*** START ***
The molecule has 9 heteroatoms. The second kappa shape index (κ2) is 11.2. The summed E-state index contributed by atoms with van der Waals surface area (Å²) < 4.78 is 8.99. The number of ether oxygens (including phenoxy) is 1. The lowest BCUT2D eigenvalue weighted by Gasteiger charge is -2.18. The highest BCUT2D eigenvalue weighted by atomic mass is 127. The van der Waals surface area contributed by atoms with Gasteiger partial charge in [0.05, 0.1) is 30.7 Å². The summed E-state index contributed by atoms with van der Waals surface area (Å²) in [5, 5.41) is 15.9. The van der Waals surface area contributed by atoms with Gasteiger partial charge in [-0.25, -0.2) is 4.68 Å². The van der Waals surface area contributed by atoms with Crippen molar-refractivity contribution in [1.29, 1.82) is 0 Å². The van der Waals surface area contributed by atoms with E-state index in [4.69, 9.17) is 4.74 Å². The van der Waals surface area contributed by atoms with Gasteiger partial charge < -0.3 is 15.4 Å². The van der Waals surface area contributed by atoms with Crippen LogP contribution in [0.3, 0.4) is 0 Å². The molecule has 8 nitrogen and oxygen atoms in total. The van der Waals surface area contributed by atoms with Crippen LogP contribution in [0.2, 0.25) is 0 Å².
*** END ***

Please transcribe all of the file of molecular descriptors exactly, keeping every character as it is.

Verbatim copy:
The molecule has 9 heteroatoms. The second kappa shape index (κ2) is 11.2. The summed E-state index contributed by atoms with van der Waals surface area (Å²) < 4.78 is 8.99. The number of ether oxygens (including phenoxy) is 1. The lowest BCUT2D eigenvalue weighted by Gasteiger charge is -2.18. The highest BCUT2D eigenvalue weighted by atomic mass is 127. The van der Waals surface area contributed by atoms with Gasteiger partial charge in [0.05, 0.1) is 30.7 Å². The summed E-state index contributed by atoms with van der Waals surface area (Å²) in [5, 5.41) is 15.9. The van der Waals surface area contributed by atoms with Gasteiger partial charge in [-0.25, -0.2) is 4.68 Å². The van der Waals surface area contributed by atoms with Crippen molar-refractivity contribution in [1.29, 1.82) is 0 Å². The van der Waals surface area contributed by atoms with E-state index in [4.69, 9.17) is 4.74 Å². The van der Waals surface area contributed by atoms with Gasteiger partial charge < -0.3 is 15.4 Å². The van der Waals surface area contributed by atoms with Crippen LogP contribution in [0.3, 0.4) is 0 Å². The molecule has 8 nitrogen and oxygen atoms in total. The van der Waals surface area contributed by atoms with Crippen LogP contribution in [0.2, 0.25) is 0 Å².